Between 1975 and 2016, the global prevalence of childhood obesity increased by nearly 5 percent among boys and nearly 7 percent among girls.

School-based physical activity programs offer one way to help reduce or prevent obesity among school age kids, but few large-scale population-based studies of their effectiveness have been done. This lack of data on successful interventions make it difficult to achieve progress in the fight against childhood obesity.

A team of researchers did a real-world study of a physical activity intervention in Slovenian primary schools. They found the program, called Healthy Lifestyle, effectively prevented obesity in participants between the ages of 6 and 14.

Extra physical education classes after school each week are also likely to benefit kids’ mental health and school performance in addition to improving fitness.

The Healthy Lifestyle program was introduced into 216 schools between 2011 and 2018 and offered to all students in these schools. It provided two or three additional sessions of physical education per week immediately after school. Between 16 and 30 children were in each class.

The physical education teachers involved in the program offered at least 12 different sports every three years and prioritized the three most locally popular sports. They also provided participants with information about healthy diet and lifestyle habits that could help prevent weight gain.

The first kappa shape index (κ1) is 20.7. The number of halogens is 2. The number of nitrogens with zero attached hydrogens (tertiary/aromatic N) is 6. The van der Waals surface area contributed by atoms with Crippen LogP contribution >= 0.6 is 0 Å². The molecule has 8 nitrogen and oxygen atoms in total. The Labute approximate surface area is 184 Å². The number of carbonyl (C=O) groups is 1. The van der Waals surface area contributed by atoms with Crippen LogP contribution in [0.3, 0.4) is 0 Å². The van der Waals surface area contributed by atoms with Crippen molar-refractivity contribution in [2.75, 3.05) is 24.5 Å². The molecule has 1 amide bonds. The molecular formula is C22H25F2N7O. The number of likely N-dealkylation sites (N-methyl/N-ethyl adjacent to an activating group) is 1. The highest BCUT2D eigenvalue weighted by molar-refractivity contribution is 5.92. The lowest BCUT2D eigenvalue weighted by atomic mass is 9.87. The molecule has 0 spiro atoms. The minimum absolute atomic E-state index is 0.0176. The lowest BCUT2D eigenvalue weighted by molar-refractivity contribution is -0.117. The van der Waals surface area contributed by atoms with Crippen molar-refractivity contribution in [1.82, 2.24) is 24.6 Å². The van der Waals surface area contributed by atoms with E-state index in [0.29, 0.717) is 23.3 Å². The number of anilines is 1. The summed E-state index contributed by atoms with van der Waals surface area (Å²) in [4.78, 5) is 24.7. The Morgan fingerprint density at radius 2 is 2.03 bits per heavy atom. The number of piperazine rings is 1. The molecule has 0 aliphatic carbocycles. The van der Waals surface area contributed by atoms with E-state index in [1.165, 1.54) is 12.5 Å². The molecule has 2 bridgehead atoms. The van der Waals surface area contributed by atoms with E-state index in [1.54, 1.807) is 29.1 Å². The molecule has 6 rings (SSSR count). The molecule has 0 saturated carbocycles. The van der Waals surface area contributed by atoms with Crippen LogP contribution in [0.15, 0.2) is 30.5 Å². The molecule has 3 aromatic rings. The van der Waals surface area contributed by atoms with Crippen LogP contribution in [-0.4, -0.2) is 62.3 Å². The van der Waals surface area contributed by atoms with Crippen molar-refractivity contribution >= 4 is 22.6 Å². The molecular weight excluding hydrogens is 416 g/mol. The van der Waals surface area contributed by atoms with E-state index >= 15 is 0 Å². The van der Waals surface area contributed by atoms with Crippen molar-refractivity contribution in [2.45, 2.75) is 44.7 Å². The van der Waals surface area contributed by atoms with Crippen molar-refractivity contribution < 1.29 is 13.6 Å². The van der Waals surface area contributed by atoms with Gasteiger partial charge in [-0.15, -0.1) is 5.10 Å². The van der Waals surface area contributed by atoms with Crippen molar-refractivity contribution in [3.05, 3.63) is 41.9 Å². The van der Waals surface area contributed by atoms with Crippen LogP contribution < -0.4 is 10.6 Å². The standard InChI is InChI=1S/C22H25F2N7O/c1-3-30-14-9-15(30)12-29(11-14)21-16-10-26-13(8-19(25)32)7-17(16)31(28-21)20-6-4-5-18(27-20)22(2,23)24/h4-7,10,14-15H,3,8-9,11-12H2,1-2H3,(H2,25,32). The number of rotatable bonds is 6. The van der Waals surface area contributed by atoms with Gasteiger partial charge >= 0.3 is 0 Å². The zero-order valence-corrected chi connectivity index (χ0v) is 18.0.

The researchers compared the results from the more than 34,000 Healthy Lifestyle participants with those of an equal number of students at nonparticipating schools. They found the program began to reverse obesity after three years and was most effective after five years.

“Since the intervention was planned and implemented by physical education teachers, our study emphasizes the importance of the quality of organized physical activity to trigger positive changes in body composition,” said Gregor Starc, a senior author on the study and an associate professor at the University of Ljubljana in Slovenia.

The difference in body mass index (BMI) between participants and nonparticipants increased over the seven-year study period, with the biggest effects seen after three-to-four years of participation in the program.

“Our results show the importance of long-lasting, school-based physical activity programs for children’s health, both at the individual and population level,” Maroje Sorić, another senior author on the study, told TheDoctor. Such programs are also likely to benefit kids’mental health and school performance while improving fitness, he added.

The effect of the Healthy Lifestyle program on BMI was generally greater in girls than boys. Compared to children of normal weight or who were overweight, change in BMI was consistently greater in those with obesity: 1.4 kg/m2 in girls with obesity and 0.9 kg/m2 in boys with obesity.

The researchers point out that BMI is not a perfect measure of weight loss since it cannot distinguish between fat mass and muscle mass, so body mass may rise with an increase in fitness and muscle mass. According to Sorić, a professor at the University of Zagreb in Croatia, they plan to use the Healthy Lifestyle intervention as a way to track health and fitness related outcomes, such as fitness levels and body fat, in children enrolled in the program.

The study is published in Obesity.